Much like Danville, South Boston has a rich tobacco heritage and a Tobacco Warehouse District. Within the district is The Prizery, an arts and cultural center. The building itself is on the National Register of Historic Places. It is so named because of its tobacco past. Tobacco was “prized” (pressed) for shipping. The leaves were pressed by the layer into barrels and those barrels were shipped for sale via the railroad or the Dan River. A visit to The Prizery today includes an art gallery, a Revolutionary War exhibit called “Crossing of the Dan,” and perhaps entertainment in the 250-seat theatre.

If you skipped Danville dining, take a look at either Smokin’ Jakes House of BBQ or BISTRO 1888. You’ll also want to take a photo with the LOVEwork at the visitor center. It captures everything that South Boston is known for, including stock car racing. If your timing is right and you have the interest, feel the thunder of roaring engines at South Boston Speedway, a NASCAR-sanctioned “Home Track” that cultivated talent like Ward and Jeff Burton, Elliott and Hermie Sadler, and Denny Hamlin.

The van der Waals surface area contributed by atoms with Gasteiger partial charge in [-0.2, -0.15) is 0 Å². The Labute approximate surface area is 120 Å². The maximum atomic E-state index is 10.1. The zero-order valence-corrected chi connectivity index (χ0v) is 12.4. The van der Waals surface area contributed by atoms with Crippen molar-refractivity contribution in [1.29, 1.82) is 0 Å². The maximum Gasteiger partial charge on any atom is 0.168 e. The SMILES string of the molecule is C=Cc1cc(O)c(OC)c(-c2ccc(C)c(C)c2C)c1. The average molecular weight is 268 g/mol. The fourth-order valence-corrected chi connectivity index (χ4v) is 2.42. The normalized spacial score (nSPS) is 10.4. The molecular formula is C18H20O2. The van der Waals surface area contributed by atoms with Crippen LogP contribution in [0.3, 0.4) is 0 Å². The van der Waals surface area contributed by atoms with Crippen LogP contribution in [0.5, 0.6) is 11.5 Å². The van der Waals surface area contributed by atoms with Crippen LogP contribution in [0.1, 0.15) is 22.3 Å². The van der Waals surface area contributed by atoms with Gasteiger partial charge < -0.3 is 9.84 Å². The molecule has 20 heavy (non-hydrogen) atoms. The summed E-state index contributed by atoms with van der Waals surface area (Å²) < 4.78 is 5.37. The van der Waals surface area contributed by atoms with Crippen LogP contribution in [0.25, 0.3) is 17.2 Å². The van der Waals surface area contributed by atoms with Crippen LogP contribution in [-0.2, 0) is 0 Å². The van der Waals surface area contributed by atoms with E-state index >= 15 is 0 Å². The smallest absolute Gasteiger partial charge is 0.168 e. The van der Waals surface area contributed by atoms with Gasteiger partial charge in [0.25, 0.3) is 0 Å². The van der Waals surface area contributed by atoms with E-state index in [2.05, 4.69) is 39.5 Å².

Turn in for the night at Berry Hill Resort, a 1728 650-acre historic treasure complete with golf, spa and recreation.



Fishing in Buggs Island Lake

Fishing in Buggs Island Lake

As you head into Clarksville, take Route 58 business to experience downtown. If you’re a water sports enthusiast, this is an awesome place to spend some time. Buggs Island Lake / Kerr Reservoir is Virginia’s largest lake and boasts the IGFA World Record for a blue catfish catch. Additionally, In-Fisherman named it the number one crappie fishing lake in the United States. Rent a pontoon for the day at Clarksville Marina.

If you’re hungry, try The Lake House, Lamplighter Restaurant or Cooper’s Landing Inn & Traveler’s Tavern.


Continue the journey with us on leg three of Route 58, coming soon! If you missed part one, check it out!

© Casey for Virginia’s Travel Blog, 2015. |

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We are FUN! We are RVA! We support local business and charities! Life is good!

Casey Higgins

We are FUN! We are RVA! We support local business and charities! Life is good!